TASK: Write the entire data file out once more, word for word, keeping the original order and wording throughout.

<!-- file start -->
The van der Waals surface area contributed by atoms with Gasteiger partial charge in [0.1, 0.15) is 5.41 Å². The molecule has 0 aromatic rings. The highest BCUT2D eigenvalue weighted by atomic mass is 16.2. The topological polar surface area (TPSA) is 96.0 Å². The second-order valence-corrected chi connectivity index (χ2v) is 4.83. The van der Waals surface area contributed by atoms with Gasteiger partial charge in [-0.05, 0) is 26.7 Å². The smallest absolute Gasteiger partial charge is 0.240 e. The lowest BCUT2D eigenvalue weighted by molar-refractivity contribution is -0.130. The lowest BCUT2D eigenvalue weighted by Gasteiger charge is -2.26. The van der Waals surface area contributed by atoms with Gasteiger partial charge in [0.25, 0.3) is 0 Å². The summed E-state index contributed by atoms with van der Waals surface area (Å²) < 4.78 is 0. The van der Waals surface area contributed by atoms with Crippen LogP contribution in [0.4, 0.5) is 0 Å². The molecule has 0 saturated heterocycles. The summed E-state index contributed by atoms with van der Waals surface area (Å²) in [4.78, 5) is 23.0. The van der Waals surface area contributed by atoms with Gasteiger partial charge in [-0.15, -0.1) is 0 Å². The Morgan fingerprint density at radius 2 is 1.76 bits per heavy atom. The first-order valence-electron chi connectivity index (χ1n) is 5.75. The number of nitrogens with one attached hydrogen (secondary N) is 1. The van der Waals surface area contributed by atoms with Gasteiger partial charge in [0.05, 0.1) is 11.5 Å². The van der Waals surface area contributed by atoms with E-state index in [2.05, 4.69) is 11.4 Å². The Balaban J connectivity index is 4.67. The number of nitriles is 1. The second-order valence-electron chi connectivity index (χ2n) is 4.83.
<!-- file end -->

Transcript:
The van der Waals surface area contributed by atoms with Gasteiger partial charge in [0.1, 0.15) is 5.41 Å². The molecule has 0 aromatic rings. The highest BCUT2D eigenvalue weighted by atomic mass is 16.2. The topological polar surface area (TPSA) is 96.0 Å². The second-order valence-corrected chi connectivity index (χ2v) is 4.83. The van der Waals surface area contributed by atoms with Gasteiger partial charge in [-0.05, 0) is 26.7 Å². The smallest absolute Gasteiger partial charge is 0.240 e. The lowest BCUT2D eigenvalue weighted by molar-refractivity contribution is -0.130. The lowest BCUT2D eigenvalue weighted by Gasteiger charge is -2.26. The van der Waals surface area contributed by atoms with Gasteiger partial charge in [0.25, 0.3) is 0 Å². The summed E-state index contributed by atoms with van der Waals surface area (Å²) < 4.78 is 0. The van der Waals surface area contributed by atoms with Crippen LogP contribution in [0.4, 0.5) is 0 Å². The molecule has 0 saturated heterocycles. The summed E-state index contributed by atoms with van der Waals surface area (Å²) in [4.78, 5) is 23.0. The van der Waals surface area contributed by atoms with Gasteiger partial charge in [-0.15, -0.1) is 0 Å². The Morgan fingerprint density at radius 2 is 1.76 bits per heavy atom. The first-order valence-electron chi connectivity index (χ1n) is 5.75. The number of nitrogens with one attached hydrogen (secondary N) is 1. The van der Waals surface area contributed by atoms with Gasteiger partial charge in [0.05, 0.1) is 11.5 Å². The van der Waals surface area contributed by atoms with E-state index in [2.05, 4.69) is 11.4 Å². The Balaban J connectivity index is 4.67. The number of nitriles is 1. The second-order valence-electron chi connectivity index (χ2n) is 4.83.